Int J Sports Med 1995; 16(6): 347-351
DOI: 10.1055/s-2007-973018
Physiology and Biochemistry

© Georg Thieme Verlag Stuttgart · New York

Light Concentric Exercise During Recovery from Exercise-Induced Muscle Damage

J. M. Saxton, A. E. Donnelly
  • School of Biological and Molecular Sciences, Oxford Brookes University, U.K. School of Health Sciences, University of Wolverhampton, U.K.
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Publication History

Publication Date:
09 March 2007 (online)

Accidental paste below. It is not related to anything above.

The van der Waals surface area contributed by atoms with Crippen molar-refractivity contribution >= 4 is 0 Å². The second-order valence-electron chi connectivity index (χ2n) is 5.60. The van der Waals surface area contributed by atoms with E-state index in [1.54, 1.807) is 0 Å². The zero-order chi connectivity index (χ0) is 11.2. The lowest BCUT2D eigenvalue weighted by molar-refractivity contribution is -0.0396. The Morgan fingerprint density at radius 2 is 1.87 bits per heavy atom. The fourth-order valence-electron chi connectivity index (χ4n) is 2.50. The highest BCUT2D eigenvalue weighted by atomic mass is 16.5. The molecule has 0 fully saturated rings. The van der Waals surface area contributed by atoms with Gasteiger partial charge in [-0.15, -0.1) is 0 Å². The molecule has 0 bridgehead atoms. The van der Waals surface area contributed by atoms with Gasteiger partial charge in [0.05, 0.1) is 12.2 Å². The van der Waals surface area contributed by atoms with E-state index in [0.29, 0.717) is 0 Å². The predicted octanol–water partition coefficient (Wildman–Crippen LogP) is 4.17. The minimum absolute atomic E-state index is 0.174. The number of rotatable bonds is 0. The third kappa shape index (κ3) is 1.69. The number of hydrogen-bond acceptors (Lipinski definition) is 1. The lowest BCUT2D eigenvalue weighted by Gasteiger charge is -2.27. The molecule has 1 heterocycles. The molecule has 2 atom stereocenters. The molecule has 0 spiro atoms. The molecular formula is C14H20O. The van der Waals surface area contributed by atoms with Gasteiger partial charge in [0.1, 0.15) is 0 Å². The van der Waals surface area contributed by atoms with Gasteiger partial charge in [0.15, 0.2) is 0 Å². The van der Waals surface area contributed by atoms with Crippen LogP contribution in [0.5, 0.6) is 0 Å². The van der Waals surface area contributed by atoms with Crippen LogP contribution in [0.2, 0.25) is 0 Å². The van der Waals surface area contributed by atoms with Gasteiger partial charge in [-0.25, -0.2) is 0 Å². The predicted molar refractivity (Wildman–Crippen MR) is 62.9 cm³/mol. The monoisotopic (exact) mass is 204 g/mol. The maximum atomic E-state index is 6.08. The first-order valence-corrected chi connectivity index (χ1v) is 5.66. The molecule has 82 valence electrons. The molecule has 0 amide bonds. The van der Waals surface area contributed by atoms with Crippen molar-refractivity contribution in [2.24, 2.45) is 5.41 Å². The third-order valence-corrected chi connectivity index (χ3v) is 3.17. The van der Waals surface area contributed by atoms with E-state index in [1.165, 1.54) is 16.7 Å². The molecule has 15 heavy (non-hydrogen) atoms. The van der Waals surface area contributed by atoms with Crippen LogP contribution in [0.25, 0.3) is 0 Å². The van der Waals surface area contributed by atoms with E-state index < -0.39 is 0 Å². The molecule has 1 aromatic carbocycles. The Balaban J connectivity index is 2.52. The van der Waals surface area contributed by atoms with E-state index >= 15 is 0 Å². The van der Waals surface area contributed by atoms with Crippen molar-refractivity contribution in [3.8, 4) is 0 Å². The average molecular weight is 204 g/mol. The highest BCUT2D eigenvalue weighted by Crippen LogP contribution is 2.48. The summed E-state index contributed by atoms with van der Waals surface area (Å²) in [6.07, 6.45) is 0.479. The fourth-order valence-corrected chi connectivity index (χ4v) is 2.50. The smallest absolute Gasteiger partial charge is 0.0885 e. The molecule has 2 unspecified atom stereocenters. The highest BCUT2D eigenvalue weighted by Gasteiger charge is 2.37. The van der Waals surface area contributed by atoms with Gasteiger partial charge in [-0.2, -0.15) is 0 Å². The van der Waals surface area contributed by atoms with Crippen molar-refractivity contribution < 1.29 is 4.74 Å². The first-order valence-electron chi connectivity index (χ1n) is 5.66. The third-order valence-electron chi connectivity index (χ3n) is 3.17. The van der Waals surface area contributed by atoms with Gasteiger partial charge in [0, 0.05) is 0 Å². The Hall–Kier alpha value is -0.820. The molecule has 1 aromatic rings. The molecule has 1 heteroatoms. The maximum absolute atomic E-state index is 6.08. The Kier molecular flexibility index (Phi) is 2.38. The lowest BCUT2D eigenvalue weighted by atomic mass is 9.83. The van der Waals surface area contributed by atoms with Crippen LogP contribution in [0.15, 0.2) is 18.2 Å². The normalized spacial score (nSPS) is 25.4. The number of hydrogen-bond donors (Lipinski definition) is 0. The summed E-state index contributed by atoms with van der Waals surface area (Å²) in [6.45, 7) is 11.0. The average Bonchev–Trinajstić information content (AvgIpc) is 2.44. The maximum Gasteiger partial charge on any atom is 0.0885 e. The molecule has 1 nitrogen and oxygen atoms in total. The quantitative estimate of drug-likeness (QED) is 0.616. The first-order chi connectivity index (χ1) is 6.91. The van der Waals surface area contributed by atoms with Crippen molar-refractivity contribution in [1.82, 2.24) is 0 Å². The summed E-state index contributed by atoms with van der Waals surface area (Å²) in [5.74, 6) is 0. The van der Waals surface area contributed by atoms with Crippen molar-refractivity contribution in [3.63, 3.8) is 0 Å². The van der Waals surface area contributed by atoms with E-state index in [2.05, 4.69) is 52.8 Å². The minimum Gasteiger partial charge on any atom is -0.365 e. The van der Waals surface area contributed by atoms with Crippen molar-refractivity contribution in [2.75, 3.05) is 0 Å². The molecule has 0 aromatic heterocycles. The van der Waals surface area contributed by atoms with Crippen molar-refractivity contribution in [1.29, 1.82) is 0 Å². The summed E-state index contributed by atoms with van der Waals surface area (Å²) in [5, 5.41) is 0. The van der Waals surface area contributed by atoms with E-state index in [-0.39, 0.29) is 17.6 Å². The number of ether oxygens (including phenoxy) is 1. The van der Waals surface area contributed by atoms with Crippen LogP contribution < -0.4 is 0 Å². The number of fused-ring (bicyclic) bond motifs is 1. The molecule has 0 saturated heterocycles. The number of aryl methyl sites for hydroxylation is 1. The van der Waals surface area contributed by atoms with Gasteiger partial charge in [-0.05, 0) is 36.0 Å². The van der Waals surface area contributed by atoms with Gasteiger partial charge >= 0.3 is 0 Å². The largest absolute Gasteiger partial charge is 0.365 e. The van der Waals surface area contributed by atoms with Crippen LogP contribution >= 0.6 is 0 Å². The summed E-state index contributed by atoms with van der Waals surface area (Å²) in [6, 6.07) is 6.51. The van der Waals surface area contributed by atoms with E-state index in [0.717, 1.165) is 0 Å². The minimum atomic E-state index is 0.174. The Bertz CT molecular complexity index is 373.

Eight male volunteers performed two eccentric exercise bouts using the forearm flexors of first one arm, then the other. The two bouts, consisting of 70 maximum voluntary muscle actions, were separated by a period of three weeks. In the experimental condition of the study, five sets of 10 sub-maximal concentric muscle actions were performed on the four days after the eccentric bout. In the control condition of the study, no concentric work was performed. Repeated measures analysis of variance indicated an increase in serum creatine kinase activity (p < 0.01) and decreases in relaxed elbow angle (p < 0.05) and maximum voluntary contraction force (p < 0.01) at three elbow angles (0.87, 1.57 and 2.79 rad) after both eccentric bouts. However, the serum creatine kinase response to eccentric exercise was reduced in the experimental condition (p < 0.05) and recovery of maximum voluntary force production at the most acute joint angle (0.87 rad) was accelerated (p < 0.01). Although muscle soreness increased after both eccentric bouts (p < 0.05; Wilcoxon test), further concentric exercise evoked temporary relief of muscle soreness two days after the bout (p < 0.05; Wilcoxon test). However, light concentric work had no effect on the other parameters monitored. In practical terms, these results suggest that the therapeutic effects of light concentric work on correlates of exercise-induced muscle damage are minimal.